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Malay Mail

KUALA LUMPUR, July 25 — The Anti-Sexual Harassment Bill will be part of civil law, not criminal law, as it provides an alternative to the courts, said deputy secretary-general (Strategic) of the Ministry of Women, Family and Community Development (KPWKM) today.

During a media briefing, Chua Choon Hwa said the objectives of the Bill include raising awareness about sexual harassment, creating safe environments, giving a strong message of the government’s concerns towards the issue, realising Malaysia’s international commitments particularly as a signatory to the Cedaw treaty, and handling the issue of underreporting.

“This Bill provides an alternative forum that is victim-centric,” Chua said, explaining that the system will be refined further once it is in place, as it will be tested out in the Klang Valley once the Bill becomes an Act and may be expanded to mobile or online avenues if all goes well.

The tribunal system introduced by the Bill has the advantages of being easier, cheaper and quicker for victims of sexual harassment, he said.

This closed tribunal system will be cheaper to administer than the court system and does not require the victim to have legal representation which will lessen the financial burdens on the victim, he explained.

It is easier for victims as the closed tribunal system will not draw publicity over the proceedings and the civil system requires a lower burden of proof on the balance of probabilities rather than having to prove claims beyond a reasonable doubt, he said.

He added that it will also be quicker than the court system as an award will be given to the victim within 60 days.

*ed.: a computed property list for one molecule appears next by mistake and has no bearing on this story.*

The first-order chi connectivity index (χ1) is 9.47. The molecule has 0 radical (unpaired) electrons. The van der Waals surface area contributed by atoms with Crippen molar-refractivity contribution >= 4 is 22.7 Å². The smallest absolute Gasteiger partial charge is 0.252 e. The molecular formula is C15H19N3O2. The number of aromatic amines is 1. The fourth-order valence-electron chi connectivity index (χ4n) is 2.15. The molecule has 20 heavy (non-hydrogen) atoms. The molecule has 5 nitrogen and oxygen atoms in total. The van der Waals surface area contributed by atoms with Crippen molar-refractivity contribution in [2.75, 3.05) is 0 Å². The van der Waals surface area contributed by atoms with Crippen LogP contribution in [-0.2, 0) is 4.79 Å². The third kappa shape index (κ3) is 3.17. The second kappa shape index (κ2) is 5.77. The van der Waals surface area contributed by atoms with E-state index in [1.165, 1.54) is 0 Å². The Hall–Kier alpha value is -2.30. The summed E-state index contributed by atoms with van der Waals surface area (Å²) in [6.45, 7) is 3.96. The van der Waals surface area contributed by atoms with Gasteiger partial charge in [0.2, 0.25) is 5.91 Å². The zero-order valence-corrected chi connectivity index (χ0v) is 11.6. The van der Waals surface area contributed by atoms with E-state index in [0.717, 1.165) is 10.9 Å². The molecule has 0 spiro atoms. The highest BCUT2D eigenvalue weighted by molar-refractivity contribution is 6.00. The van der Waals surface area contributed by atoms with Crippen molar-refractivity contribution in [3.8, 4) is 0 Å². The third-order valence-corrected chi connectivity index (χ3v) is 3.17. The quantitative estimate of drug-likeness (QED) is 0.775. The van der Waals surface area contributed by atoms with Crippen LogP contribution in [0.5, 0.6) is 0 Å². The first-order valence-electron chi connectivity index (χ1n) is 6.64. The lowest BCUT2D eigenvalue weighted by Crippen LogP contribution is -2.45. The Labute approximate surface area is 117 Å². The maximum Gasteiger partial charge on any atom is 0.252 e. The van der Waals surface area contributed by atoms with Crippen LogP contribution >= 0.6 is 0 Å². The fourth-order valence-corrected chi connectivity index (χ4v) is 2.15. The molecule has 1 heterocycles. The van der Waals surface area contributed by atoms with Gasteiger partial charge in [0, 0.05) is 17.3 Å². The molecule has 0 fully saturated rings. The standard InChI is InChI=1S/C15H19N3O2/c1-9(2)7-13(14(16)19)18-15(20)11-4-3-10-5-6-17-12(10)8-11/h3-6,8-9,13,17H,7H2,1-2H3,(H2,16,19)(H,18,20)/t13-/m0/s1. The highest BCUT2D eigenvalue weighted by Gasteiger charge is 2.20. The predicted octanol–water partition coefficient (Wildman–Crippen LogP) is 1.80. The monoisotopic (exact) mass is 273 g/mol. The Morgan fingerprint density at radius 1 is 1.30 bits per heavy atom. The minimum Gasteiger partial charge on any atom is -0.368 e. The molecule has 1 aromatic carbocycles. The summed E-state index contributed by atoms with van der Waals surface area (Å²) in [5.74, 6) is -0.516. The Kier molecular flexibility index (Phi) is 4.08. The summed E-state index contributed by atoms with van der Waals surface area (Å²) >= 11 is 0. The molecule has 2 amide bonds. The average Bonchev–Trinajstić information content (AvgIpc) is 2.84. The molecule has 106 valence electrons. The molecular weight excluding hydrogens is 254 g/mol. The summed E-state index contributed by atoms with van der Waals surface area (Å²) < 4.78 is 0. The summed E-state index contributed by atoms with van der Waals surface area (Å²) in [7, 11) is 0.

“The public needs to understand that sexual harassment should not be normalised,” said Minister of Women, Family and Community Development Datuk Seri Rina Mohd Harun who was also in attendance.

She explained that the Bill does not cover public spaces as the identity of the perpetrator is required to bring a claim to the tribunal.

She also said that it must be remembered that men can be victims too and that men often feel more shame about having been sexually harassed.

The Anti-Sexual Harassment Bill was tabled in 2018 after spending 30 years in the making and was approved through bloc voting on July 20.

The Bill previously faced criticism from the Anti-Sexual Harassment Advocacy Group, who said that the enforcement of organisational duties to address and prevent sexual harassment, protections for harassing behaviour that creates a hostile environment and protections against victimisation for those who seek redress were not addressed.

The group, which includes the Joint Action Group for Gender Equality (JAG), Engender Consultancy and Young Women Making Change, said that it hopes the Bill will not be misused against the human rights of marginalised groups, for victim-blaming and moral-policing, or to violate bodily autonomy and freedom of expression.

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